A recent Philharmonic concert introduced the name and the music of Arvo Part to the hallowed Music Center precincts. Word of this reclusive, Estonian-born mystic poet and composer, now living in West Germany, has circulated slowly. Three records of his music are readily available on the ECM label. The first two are of quiet, intense, sparse but overpowering works for small instrumental ensemble — including the 12-minute “Fratres,” which the Philharmonic played. The third is “Passio,” a 71-minute setting for voices and instruments of the Passion Text from the Gospel According to St.John — the same text used in Bach’s famous setting, but here sung in Latin.
Like Hildegard, Part has achieved crossover status. (My measurement for this — partly if not entirely — is that music by both composers turns up on Tom Schnabel’s “Morning Becomes Eclectic” on KCRW, my lifeline to the outside world.) Like Hildegard, too, his music exists in a curious, elusive continuum.
“Passio” is a strange, disturbing, utterly haunting work. Much of it hovers on the edge of silence, as does “Fratres” (especially in the version for string quartet, which the Kronos has played and recorded). The Passion story is narrated, by a vocal quartet with solo parts for Jesus and the Evangelist, in an unadorned, syllabic style, with a modal harmonization by a small instrumental ensemble that sounds both contemporary and old beyond time.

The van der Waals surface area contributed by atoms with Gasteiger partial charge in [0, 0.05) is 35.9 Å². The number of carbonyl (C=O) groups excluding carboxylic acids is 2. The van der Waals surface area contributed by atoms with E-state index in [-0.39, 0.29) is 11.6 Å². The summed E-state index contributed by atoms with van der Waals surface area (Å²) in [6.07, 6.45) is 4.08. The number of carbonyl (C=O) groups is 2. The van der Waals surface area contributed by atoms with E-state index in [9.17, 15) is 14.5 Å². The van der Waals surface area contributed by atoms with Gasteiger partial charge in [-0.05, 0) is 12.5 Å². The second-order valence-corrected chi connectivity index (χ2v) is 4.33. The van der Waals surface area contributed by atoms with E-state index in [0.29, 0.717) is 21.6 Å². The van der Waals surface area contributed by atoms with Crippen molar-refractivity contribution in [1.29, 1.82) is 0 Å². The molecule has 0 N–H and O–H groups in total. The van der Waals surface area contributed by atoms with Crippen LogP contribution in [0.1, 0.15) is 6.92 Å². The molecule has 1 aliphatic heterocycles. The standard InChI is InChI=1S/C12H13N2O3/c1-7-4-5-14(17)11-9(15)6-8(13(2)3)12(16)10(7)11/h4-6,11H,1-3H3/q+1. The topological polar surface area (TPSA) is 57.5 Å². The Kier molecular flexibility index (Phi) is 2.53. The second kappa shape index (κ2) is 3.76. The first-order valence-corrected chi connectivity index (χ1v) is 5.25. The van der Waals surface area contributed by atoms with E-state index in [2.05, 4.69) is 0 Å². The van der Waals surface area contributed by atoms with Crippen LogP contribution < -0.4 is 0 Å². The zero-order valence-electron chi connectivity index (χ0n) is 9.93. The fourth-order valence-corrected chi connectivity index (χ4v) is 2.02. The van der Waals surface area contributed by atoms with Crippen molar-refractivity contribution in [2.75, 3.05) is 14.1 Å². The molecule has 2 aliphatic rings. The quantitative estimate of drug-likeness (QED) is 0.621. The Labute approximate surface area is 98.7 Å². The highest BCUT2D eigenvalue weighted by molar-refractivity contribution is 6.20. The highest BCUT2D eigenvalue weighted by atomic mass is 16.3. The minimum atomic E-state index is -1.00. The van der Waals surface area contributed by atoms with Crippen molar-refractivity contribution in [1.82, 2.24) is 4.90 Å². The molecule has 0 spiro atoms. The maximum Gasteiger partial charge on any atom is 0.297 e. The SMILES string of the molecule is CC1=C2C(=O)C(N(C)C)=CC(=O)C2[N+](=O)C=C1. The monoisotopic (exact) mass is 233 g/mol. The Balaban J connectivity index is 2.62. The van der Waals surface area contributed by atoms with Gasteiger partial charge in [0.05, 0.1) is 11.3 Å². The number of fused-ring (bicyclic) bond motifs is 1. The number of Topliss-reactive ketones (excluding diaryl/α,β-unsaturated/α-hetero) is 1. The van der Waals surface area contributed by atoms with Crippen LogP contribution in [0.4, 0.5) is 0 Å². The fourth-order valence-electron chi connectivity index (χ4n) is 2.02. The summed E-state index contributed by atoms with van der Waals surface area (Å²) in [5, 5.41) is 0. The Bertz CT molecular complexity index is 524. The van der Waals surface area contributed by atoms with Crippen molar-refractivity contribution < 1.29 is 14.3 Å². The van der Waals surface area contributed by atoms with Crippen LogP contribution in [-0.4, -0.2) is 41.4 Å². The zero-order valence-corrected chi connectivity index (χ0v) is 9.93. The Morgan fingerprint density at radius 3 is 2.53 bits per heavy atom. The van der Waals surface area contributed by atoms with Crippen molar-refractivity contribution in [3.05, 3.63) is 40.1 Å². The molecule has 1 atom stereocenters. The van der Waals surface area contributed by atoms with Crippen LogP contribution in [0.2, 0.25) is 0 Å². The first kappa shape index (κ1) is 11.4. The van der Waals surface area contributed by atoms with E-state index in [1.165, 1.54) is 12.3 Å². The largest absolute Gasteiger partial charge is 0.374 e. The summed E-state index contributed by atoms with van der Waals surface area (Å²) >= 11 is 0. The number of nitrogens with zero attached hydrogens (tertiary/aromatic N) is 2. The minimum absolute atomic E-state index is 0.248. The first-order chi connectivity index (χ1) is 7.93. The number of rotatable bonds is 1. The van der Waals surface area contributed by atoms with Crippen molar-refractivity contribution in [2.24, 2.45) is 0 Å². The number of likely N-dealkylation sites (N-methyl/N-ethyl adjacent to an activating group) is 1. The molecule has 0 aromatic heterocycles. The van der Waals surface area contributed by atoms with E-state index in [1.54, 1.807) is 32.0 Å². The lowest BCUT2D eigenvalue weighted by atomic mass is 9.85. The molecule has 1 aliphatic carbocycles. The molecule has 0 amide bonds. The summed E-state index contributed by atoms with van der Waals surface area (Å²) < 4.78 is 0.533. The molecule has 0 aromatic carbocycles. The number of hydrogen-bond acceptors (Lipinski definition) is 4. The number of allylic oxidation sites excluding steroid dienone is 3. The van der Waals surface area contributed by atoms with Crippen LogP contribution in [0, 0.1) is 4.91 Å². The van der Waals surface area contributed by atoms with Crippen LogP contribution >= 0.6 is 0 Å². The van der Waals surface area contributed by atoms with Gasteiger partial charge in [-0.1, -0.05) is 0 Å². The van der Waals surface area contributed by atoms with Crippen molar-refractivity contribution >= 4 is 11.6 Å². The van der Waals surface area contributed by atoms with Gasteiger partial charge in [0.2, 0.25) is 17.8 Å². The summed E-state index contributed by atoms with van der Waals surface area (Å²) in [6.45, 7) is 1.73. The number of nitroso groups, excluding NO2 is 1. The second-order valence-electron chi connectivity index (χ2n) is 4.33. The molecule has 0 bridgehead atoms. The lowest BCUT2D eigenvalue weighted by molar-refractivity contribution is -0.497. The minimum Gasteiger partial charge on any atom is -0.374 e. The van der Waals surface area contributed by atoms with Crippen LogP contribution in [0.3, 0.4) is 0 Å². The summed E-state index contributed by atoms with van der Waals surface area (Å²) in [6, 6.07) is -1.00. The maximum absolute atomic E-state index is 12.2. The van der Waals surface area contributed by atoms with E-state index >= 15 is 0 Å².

Mostly out of journalistic convenience, Part has been called a “minimalist” by some semi-listeners. If that is so, the music of Glass and Adams and Reich is maximally luxuriant. So spare, and yet so intense, is this “Passio” of Part that it seems to create a vacuum into which the listener   — the willing, cooperative listener, that is — is drawn beyond any power of resistance. There is a sort of time-vacuum, too; Part scores the work for a group of early-music specialists (Britain’s marvelous Hilliard Ensemble on the recording). The vibrato-less singing and string playing destroys any sense of chronological specificity; this is music of any and all times.
The Estonian conductor Neeme Jarvi, who conducted Part’s “Fratres” with the Philharmonic, knows him well; they both emigrated from their native land on the same day. Jarvi spoke to me enthusiastically of earlier Part scores, including three large-scale symphonies which he has recently recorded. At a time when some of us feel the need to raid the ancient archives in search of novelty, here is another genuinely new, vitally important composer on whom we can pin hopes for music’s future.
Since Wagnerian Ring-o-Mania has currently seized imaginations in some corners of the musical world, it is time to point out that the 1935 recording of the first act of “Die Walkure,” with Bruno Walter conducting the Vienna Philharmonic and with Lotte Lehmann, Lauritz Melchior and Emanuel List the singers, has been reissued on a single EMI compact disk, still sounding fresh and vivid, still sung — especially in the case of Lehmann’s Sieglinde — in a way that ruins any possibility of there ever being a better performance. More simply put, this is one of the best performances of anything, ever.